Old 04-06-2006, 01:10 PM
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Quote:
Originally Posted by Otto
Somewhat off-topic, but Dan Savage in one of his books talks about playing Casino War. Sounded like the most hideously dull game with no chance of winning anything approaching a significant payout.
Because I have the card skills of a turkey, I've played Casino War. I never gamble anything I'm not fully expecting to lose (so I usually walk away after losing or winning 50 bucks, or so) so while I knew that the odds were definitely against me, for a cards idiot like me, it was quick and easy fun. Same with Acey Deucey. Easy, requires no thinking and offers a teeny tiny chance of winning your bet back. Especially when you put down ten bucks, Acey Deucey comes up and you match the bet with your last ten bucks and a friggin deuce comes up. With a personable dealer, either game can actually be fun, and I generally would play to kill time while my mother was off losing her paycheck on blackjack.
#11
Old 04-06-2006, 01:10 PM
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OK, I'll bite.

What's "Casino War"?
#12
Old 04-06-2006, 01:18 PM
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Casino War rules and strategy

There's a strategy?!
#13
Old 04-06-2006, 01:59 PM
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I've often wondered the same thing. I've spent a lot of time in casinos since the early '80s and I've never seen solitaire, live or video. I recall from my youth hearing solitaire being called "beating the Chinaman", a (wildly un - PC) reference to a casino version of the game, where you'd buy a deck from the (presumably Asian) proprietor and get paid for every card moved to the foundation.

I have seen, but not played, Casino War, and it sure does sound stupid. But from a strategy standpoint, it's more complicated than baccarat (lessee...bet on player? or bet on dealer? About as exciting as betting on a coin flip.)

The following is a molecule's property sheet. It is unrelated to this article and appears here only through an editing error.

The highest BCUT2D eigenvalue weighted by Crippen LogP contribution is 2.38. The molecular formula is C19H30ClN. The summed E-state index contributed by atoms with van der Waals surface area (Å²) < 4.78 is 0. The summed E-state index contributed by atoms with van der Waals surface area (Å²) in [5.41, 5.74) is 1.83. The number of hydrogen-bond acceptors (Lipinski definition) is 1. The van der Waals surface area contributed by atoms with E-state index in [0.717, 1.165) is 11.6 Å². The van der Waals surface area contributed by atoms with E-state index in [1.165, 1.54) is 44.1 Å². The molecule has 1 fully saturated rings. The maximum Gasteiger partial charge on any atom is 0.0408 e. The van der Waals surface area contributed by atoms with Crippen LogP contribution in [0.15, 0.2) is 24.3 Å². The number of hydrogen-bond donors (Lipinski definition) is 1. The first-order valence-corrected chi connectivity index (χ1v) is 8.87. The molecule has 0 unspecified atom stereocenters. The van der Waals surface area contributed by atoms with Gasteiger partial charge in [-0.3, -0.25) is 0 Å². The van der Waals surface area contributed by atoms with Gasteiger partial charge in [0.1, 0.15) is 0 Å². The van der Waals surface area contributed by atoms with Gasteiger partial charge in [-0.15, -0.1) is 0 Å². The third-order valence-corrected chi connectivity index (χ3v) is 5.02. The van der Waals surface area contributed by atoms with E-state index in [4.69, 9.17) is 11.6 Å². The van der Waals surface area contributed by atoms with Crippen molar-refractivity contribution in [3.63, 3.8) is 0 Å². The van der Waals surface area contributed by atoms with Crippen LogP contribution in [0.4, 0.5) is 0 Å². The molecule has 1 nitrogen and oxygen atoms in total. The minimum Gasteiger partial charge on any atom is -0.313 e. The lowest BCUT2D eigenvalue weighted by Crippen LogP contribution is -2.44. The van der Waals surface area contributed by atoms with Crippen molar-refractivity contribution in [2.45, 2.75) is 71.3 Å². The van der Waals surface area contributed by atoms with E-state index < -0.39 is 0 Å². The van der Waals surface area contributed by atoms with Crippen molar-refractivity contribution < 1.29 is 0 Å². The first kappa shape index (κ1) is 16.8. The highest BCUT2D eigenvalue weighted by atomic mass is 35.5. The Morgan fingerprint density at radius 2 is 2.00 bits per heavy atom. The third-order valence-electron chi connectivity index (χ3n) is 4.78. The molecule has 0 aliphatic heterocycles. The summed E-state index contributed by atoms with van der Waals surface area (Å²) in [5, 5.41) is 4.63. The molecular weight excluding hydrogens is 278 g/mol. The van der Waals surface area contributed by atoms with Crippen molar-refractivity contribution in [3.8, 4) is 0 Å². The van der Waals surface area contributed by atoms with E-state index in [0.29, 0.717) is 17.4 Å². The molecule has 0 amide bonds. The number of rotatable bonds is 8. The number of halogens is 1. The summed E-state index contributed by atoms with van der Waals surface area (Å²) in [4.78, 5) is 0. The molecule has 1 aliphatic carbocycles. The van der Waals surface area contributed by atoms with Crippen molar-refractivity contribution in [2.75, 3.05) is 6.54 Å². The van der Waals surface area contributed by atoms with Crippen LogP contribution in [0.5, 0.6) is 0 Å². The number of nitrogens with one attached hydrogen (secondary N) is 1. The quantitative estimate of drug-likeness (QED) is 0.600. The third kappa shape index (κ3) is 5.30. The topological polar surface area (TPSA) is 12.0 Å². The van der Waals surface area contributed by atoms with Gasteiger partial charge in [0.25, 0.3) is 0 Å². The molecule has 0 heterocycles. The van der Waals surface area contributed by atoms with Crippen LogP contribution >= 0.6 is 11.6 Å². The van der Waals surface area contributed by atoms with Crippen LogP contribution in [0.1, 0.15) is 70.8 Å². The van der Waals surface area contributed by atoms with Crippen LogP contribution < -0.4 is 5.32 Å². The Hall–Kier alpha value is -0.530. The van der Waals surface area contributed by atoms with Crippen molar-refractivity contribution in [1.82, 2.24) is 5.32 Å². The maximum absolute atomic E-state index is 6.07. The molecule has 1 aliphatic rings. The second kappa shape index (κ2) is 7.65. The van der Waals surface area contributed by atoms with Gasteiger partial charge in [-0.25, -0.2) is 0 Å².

#14
Old 04-06-2006, 03:08 PM
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Quote:
Originally Posted by jsc1953
I have seen, but not played, Casino War, and it sure does sound stupid. But from a strategy standpoint, it's more complicated than baccarat (lessee...bet on player? or bet on dealer? About as exciting as betting on a coin flip.)
James Bond is so gonna kick your ass.
#15
Old 04-06-2006, 03:44 PM
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Quote:
Originally Posted by Otto
I've read in a couple of different books (one a collection of solitaire games, the other a history of San Francisco) about a fellow who built a significant fortune selling packs of cards for $50 and paying back $5 for every card placed in Canfield. I'm at work so I can't look up his name.
Just out of curiosity, are we really talking Canfield here, or Klondike? Klondike is the one everyone plays that's included in Windows. Canfield is probably the second most popular one, and is also played for money. I'm just curious is everyone is calling the game by the correct name, as Canfield and Klondike are often confused with each other.
#16
Old 04-06-2006, 03:54 PM
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Quote:
Originally Posted by Otto
James Bond is so gonna kick your ass.
Pfft. James Bond. As President Bartlet said (re: shaken vs stirred) -- he's ordering a watery martini and being all snooty about it.
#17
Old 04-06-2006, 04:26 PM
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Quote:
Originally Posted by jsc1953
Pfft. James Bond. As President Bartlet said (re: shaken vs stirred) -- he's ordering a watery martini and being all snooty about it.
Sorry to hijack, but is anyone else reminded of the "off the strip" casinos that Chevy Chase and Randy Quaid go to in Vegas Vacation? There was gambling allowed on "How many fingers am I holding up?", "I'm thinking of a number", and paper/rock/scissors, and I'm sure a few more.